We had lunch at a hamburger place, one of those seasonal food stands that tourists are sure to populate, convinced it makes their vacation that much more “authentic.” I played aloof and he confessed that he was worried that he’d end up being late for our date because he was nervous. He said that I was pretty and I pretended to brush it off, the unfazed and slightly annoyed. Truthfully, my heart couldn’t stay frozen at that hollow compliment, because it was something I rarely heard from men that weren’t my father or brother. I have never been a great beauty, not the right kind of beauty for my All-American hometown. I had many crushes, none reciprocated. My friends had multiple admirers and relationships and flings and the skin-tingling electricity of making out with a boy in the back of his car in some empty parking lot, like in the back of the Catholic church. I’d foolishly believed that college would lift this seemingly rootless curse, but I never dated anyone in college because men never asked. Until I was diagnosed with depression and anxiety, I believed that my lack of dates was the result of a combination of my worthlessness and lack of beauty.

    I’m not convinced that he would have approached me in real life, without the smoke screen of the internet. I think that he was initially attracted to me because deep down, there was a perverse thrill in dating a woman of color. He wanted me because, like the majority of the white liberal men who have approached me in my adult life, want personal claim on an unspoken fetish. These white men use the same version of the same script. Bud was no different, perhaps a bit more smoother with the delivery, his ego hardly bruised. But like the others, he made it a point to say that he specifically did not date white girls, that he “wasn’t attracted to them,” and then started listing the nationalities of past paramours like it was roll-call at the United Nations. He remembered to tell me that his last girlfriend, the one he was with before returning back home, was black and even younger than me.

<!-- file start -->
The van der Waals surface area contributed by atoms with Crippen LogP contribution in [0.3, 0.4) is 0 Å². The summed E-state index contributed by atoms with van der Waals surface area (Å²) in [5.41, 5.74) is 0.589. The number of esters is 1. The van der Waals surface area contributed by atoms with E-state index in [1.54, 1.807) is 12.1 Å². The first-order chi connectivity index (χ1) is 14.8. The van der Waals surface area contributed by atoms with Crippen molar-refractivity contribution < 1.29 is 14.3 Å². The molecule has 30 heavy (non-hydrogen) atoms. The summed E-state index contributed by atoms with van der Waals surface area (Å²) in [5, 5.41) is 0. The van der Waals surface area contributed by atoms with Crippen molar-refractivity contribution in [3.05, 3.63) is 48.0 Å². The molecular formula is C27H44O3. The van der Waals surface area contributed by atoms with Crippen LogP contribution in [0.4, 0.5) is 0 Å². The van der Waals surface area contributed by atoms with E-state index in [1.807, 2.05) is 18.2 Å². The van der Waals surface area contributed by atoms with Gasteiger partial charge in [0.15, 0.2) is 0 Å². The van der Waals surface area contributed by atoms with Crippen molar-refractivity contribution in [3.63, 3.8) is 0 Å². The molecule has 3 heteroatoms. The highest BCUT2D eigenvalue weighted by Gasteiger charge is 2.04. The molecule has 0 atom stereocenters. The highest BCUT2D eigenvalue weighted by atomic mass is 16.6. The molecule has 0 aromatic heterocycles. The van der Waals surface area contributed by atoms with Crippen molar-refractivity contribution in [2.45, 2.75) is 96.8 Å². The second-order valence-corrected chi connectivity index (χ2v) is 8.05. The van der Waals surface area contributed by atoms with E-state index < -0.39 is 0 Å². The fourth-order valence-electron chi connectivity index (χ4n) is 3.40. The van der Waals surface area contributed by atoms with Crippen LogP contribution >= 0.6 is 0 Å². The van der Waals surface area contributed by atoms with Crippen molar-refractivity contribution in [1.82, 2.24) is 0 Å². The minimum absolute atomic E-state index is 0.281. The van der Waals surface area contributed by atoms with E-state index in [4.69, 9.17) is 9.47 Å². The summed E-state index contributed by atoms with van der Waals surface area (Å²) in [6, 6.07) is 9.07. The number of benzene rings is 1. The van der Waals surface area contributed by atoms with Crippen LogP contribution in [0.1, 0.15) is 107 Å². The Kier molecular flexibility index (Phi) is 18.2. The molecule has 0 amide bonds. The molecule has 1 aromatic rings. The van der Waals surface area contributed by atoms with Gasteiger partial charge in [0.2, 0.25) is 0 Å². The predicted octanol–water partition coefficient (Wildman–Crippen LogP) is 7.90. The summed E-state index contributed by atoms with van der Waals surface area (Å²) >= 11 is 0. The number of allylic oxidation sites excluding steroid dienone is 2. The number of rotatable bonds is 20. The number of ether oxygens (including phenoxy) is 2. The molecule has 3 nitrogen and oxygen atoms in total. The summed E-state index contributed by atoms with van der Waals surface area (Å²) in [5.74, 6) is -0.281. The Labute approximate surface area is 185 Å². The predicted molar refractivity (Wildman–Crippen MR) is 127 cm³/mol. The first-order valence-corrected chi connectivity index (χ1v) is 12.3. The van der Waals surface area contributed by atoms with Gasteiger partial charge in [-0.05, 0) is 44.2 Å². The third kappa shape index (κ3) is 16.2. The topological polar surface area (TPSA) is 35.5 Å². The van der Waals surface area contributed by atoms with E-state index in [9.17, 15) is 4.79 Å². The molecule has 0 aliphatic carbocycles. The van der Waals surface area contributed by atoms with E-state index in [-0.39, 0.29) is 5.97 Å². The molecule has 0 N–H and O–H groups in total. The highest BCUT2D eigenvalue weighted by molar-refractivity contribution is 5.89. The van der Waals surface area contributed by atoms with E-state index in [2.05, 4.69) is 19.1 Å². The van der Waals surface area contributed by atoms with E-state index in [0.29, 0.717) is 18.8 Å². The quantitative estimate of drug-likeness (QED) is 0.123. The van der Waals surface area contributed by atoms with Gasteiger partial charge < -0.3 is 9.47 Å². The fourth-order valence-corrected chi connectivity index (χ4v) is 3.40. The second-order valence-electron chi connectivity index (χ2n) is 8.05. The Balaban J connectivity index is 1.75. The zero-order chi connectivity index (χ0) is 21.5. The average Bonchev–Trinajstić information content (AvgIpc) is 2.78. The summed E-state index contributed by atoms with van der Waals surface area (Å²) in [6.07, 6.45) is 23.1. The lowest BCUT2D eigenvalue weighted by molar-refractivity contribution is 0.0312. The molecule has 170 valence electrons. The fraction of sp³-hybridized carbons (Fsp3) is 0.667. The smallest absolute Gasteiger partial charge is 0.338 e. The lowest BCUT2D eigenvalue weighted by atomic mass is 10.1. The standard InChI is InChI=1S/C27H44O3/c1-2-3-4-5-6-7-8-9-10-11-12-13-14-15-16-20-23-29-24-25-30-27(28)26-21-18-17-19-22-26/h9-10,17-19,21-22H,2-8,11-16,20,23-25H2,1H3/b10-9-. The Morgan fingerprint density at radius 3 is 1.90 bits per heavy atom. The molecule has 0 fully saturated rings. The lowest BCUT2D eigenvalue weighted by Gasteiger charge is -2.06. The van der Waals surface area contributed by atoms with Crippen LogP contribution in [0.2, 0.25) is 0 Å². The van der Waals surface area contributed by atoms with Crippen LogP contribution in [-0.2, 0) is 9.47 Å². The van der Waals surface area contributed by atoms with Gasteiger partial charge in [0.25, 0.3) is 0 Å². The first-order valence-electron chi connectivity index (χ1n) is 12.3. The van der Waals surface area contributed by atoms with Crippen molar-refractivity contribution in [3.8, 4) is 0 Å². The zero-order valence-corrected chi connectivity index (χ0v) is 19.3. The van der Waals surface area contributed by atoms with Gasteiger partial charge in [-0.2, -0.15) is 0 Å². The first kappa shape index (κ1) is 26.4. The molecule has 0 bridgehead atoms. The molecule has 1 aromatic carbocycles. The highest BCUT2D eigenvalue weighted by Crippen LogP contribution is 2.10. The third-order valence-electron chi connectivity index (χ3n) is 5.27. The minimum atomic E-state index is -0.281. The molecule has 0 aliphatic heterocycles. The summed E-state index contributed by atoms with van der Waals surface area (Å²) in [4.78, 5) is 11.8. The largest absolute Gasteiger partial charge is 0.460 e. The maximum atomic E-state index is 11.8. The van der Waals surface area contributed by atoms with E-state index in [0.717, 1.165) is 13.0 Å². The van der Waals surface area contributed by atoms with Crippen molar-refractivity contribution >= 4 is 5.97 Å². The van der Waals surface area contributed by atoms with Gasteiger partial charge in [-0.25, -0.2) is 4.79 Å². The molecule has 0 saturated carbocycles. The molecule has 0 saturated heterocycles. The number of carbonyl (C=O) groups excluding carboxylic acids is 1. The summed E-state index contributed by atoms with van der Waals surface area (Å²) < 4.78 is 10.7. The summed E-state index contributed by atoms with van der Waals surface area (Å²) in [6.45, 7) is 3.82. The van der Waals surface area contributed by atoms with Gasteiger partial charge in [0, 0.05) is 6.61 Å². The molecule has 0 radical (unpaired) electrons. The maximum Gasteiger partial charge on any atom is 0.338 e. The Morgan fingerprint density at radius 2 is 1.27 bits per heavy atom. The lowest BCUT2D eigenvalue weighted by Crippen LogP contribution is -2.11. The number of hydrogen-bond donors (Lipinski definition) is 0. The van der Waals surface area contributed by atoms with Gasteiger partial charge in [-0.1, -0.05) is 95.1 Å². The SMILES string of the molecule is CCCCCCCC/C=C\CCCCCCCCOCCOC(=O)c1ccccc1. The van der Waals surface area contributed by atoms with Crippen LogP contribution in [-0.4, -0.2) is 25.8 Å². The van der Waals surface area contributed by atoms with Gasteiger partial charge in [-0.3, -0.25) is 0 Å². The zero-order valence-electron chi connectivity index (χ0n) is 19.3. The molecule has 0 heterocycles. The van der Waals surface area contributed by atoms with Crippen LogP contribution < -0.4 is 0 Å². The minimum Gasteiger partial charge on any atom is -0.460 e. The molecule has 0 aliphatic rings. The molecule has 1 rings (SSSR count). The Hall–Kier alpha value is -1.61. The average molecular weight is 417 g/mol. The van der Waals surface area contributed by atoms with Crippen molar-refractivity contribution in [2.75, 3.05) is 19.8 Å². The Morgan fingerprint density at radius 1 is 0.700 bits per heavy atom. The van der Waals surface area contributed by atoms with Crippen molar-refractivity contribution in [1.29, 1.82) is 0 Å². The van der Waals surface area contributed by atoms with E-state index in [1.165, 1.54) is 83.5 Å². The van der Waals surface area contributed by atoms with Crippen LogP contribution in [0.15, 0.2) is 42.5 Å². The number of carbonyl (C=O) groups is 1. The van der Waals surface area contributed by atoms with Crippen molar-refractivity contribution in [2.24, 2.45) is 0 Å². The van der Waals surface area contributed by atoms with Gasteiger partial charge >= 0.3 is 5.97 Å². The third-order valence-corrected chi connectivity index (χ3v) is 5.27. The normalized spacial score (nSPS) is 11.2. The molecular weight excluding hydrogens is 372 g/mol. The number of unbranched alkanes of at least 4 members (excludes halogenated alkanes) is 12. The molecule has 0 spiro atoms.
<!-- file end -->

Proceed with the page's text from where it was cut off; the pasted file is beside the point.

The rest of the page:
The idea of Bud, or rather the image he wore with such ironclad confidence, was always better than the actuality of him. On our first date (and many dates thereafter), he insisted that he pay for my meal only because he wanted to write it off on his taxes. At first, I thought he was joking, but he was quite serious. I didn’t question it too much. I was too intoxicated by his presence, the promise of attention. Any time that he mentioned his ex-wife, she was “crazy”; a woman only a vessel for her mercurial emotions, a thunderstorm that took out power lines and sometimes people, a woman who threw dishes and plates and was paranoid that each time he stepped out of the house, he was about to meet up with an anonymous mistress. I wanted to be the one who defied his expectations. I wanted to prove to him that not all women wanted more than he could give. To want someone in this way is dangerous. Hypnotized, you make excuses for the person building your shallow grave.

    The women of Bud’s past were memorable because they seemed to have fallen off the edge upon breaking up with him. Here he was, thriving and “living in the moment,” and all these women were husks of their former selves, once bright stars about to be swallowed by a black hole. “Come to think of it, a lot of my ex-girlfriends have lately been getting into trouble,” he said. I think there was satisfaction in knowing that he had conquered these women, that he could leave a love without bleeding out, every part of him still in tact.